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The Asus Transformer Prime comes loaded with the stock Android browser for tablets, offering up tabbed browsing and a slick, intuitive interface which makes web surfing easy as pie.
With Wi-Fi b/g/n on board you'll be able to have a decent browsing experience, as long as you're network connection is strong, however web on the go is out of the question, as the Prime doesn't come 3G enabled – something the iPad and Galaxy Tab 10.1 have over Asus' offering.
The Prime isn't as quick as the iPad 2 when it comes to loading web pages, with content heavy sites like TechRadar taking around 10 seconds to fully load, which is a little disappointing when you consider the quad-core processor which sits inside.
Thumbnailed bookmarks are present, and the browser will sync with your Google account and display any saved bookmarks you may have on it, which is handy.
You can also save web pages for offline reading, allowing you to digest content while out of Wi-Fi hotspots.
For battery life, the Asus Transformer Prime lasted about nine hours on a charge but of course with the extra 8 hours provided by the keyboard dock, that's a battery span of 17 hours which is phenomenal.
This puts the Prime (and other Transformer tablets) in a league of its own when compared to the competition, which all have to make do with their inbuilt battery pack, with no additional dock option to come to the rescue.
Thanks to the extended life the Transformer Prime becomes a more attractive proposition, easily lasting several days making it an ideal choice for the media hungry and business travellers.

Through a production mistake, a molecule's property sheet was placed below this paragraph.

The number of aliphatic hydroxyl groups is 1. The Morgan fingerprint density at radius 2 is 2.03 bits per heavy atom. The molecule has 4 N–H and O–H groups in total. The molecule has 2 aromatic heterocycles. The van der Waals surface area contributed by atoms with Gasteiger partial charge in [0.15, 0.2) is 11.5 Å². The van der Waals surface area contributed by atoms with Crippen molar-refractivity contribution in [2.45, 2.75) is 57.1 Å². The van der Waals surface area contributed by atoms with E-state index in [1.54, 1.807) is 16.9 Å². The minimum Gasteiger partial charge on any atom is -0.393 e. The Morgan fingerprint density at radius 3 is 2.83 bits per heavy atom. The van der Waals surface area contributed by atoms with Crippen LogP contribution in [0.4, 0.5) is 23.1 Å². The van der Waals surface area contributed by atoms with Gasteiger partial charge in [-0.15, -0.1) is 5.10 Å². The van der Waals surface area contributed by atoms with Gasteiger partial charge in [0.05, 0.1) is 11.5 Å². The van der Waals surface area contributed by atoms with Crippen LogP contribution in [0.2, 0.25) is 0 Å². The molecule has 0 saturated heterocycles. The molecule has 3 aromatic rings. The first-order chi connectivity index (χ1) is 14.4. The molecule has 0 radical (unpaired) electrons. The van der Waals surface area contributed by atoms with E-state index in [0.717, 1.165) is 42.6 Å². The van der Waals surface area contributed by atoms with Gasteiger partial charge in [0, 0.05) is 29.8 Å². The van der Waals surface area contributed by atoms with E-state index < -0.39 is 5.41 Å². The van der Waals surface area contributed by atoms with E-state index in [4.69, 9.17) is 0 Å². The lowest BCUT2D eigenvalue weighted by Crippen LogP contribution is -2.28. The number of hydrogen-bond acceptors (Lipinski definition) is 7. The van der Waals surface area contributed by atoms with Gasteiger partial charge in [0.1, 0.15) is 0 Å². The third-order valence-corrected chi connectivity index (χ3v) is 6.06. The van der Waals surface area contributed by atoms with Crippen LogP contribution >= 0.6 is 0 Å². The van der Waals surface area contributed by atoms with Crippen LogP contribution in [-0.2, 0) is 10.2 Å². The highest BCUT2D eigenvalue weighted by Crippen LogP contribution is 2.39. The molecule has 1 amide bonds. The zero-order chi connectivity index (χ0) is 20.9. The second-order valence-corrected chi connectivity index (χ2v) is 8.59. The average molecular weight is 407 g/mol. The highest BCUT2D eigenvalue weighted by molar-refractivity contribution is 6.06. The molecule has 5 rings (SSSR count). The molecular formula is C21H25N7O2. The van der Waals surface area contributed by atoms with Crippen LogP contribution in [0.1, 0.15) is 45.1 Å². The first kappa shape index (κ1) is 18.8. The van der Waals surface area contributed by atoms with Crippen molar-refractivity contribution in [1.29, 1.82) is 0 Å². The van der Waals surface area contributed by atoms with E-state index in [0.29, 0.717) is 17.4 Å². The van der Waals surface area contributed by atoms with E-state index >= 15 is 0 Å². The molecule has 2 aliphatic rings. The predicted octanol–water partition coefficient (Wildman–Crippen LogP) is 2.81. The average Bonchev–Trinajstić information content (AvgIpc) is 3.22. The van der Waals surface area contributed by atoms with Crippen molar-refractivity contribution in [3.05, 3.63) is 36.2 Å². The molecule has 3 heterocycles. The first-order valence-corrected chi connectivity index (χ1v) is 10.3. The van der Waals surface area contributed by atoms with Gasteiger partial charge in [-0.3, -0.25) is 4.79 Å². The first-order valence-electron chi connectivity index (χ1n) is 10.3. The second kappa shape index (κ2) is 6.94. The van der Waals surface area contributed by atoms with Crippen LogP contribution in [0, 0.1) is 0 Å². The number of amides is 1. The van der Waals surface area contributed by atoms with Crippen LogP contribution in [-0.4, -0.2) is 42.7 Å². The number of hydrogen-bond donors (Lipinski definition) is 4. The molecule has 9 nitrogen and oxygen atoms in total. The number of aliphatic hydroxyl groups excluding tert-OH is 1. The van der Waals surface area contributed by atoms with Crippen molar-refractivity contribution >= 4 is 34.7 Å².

As we've already mentioned, the Asus Transformer Prime packs Wi-Fi and GPS into is 8.6mm body, although there's no space for 3G.
You can also use the Transformer Prime as a Wi-Fi hotspot, allowing you to share the tablet's internet connection with other devices, although we fail to see why you'd do this, as if the Prime has a web connection it must mean there's a Wi-Fi network in range.
On the tablet you'll find a 3.5mm headphone jack, microHDMI port, microSD slot and a 30-pin connector port, which is used to connect the tablet to the keyboard dock, as well as the charger and computer USB lead to.
The keyboard dock as the added benefit of offering extra connections, with a USB port, full sized SD card slot and the same 30-pin dock as on the tablet – for connecting the charger/USB cable to.
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John Brandon has covered gadgets and cars for the past 12 years having published over 12,000 articles and tested nearly 8,000 products. He's nothing if not prolific. Before starting his writing career, he led an Information Design practice at a large consumer electronics retailer in the US. His hobbies include deep sea exploration, complaining about the weather, and engineering a vast multiverse conspiracy.